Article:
F-35 maker Lockheed Martin’s UK chief has breezily dismissed the idea of Britain cutting the number of jets it is buying from the US firm.
Speaking to the Press Association, Peter Ruddock said he was “respectful” of the Ministry of Defence’s financial situation, which happens to include a whopping great big black hole to the tune of £21bn.
But he didn’t believe the MoD would reduce its planned F-35 order, on the grounds that without the full order, Britain’s two new Queen Elizabeth-class aircraft carriers would be left in a sticky situation.
“I think what we have seen in terms of the analysis that we are privy to, is that when the MoD has looked at what capabilities they need in the future, the F-35 rates very highly on that list,” Ruddock, a retired RAF air marshal who is now chief exec of Lockheed Martin UK, told the PA.
“Add that to the fact that significant money has been spent on two carriers, two very large carriers - there is a very strong commitment to having those carriers available or at least one of those carriers available at all times,” he added.
Central to the carriers’ concept of operations (the big master plan that’s supposed to make them worth their joint £6.5bn price tag) is the idea that they will carry a squadron’s worth of F-35B fighters when deployed. The supersonic stealth jets are the only modern fixed-wing fighting aircraft capable of flying from the carriers; without them, there are no other fighter jets at present that can do the job.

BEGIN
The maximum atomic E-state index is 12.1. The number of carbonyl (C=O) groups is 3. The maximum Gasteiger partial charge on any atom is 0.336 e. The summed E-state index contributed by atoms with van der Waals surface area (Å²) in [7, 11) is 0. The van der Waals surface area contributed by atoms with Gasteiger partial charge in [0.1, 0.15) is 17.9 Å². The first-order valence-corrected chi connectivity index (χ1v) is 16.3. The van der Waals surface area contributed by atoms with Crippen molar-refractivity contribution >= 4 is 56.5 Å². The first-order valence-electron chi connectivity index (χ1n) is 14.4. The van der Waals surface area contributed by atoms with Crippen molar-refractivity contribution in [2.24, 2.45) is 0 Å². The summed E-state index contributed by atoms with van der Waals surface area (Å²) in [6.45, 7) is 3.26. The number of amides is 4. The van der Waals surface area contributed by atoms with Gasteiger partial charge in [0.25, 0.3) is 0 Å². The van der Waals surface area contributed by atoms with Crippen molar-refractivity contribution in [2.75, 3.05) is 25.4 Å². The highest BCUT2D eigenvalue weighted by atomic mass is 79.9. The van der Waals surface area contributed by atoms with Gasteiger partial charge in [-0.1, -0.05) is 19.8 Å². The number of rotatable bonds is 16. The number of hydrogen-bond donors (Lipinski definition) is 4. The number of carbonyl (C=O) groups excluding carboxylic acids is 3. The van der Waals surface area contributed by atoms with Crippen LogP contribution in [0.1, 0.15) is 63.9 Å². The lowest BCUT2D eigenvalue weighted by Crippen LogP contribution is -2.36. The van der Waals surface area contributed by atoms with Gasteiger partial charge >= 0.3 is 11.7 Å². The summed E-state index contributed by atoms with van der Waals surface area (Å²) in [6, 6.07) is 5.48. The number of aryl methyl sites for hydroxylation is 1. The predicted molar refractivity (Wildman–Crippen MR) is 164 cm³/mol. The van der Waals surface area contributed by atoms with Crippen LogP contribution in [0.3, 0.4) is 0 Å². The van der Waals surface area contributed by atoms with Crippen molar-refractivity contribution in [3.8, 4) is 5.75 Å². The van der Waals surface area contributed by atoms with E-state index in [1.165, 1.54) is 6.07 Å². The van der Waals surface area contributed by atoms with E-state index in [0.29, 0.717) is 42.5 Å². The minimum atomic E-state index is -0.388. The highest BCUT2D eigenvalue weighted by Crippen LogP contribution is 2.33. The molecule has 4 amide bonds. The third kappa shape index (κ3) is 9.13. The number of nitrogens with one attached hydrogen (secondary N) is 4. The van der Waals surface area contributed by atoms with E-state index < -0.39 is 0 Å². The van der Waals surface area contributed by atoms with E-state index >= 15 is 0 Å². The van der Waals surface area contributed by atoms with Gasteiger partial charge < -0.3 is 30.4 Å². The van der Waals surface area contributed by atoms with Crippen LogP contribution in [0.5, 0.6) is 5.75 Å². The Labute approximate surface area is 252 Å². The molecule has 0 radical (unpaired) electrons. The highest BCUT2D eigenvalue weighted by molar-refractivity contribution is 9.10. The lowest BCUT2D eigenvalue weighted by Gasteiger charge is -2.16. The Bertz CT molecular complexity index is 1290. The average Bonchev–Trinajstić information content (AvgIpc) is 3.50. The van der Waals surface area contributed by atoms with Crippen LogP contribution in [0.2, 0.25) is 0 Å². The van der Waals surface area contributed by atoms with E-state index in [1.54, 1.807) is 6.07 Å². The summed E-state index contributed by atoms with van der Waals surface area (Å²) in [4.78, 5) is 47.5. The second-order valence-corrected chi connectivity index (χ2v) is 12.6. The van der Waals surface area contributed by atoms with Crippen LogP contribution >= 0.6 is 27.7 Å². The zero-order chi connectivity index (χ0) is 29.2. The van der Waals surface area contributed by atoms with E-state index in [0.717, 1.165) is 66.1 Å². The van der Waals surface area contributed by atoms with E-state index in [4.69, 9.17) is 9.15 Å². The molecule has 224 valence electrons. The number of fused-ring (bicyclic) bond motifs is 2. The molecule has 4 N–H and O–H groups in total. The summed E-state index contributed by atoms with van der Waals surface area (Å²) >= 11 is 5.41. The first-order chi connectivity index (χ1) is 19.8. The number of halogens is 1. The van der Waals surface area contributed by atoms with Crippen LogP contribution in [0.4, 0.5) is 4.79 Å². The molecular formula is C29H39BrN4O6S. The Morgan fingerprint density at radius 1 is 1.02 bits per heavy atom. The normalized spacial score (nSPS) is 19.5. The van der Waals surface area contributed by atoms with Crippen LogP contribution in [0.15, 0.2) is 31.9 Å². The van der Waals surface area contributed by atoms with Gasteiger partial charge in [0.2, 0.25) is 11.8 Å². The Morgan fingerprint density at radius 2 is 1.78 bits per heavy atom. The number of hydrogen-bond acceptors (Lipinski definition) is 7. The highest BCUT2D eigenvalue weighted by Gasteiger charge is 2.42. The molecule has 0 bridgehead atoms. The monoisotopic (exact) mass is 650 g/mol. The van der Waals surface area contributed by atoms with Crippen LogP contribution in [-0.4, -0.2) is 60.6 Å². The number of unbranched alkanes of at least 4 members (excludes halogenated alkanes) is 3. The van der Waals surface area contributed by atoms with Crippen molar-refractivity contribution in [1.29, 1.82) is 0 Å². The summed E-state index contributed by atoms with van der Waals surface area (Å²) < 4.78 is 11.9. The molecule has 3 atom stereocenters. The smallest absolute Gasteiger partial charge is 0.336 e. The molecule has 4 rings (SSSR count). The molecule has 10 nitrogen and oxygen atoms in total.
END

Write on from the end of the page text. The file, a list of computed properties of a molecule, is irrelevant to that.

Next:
Though the carriers’ vast hangars and acres of deck space provide a more than adequate helicopter operating base, it is the fighter jets that put them above the abilities of ships such as ex-HMS Ocean, the recently decommissioned Royal Navy helicopter carrier. Without the jets, or with a reduced number of them aboard, the main point of the carriers is much reduced, particularly in a war-like situation.
The MoD has publicly committed to buying 138 F-35Bs, of which the first 48 should be bought, paid for and delivered by the year 2025. Currently the UK owns 15, all of which are being flight tested in America. This autumn HMS Queen Elizabeth, the first of the UK’s two new carriers, will sail across the Atlantic for flight trials with the F-35s. The first fixed-wing landing is scheduled to take place in late September with a Royal Navy pilot at the controls. ®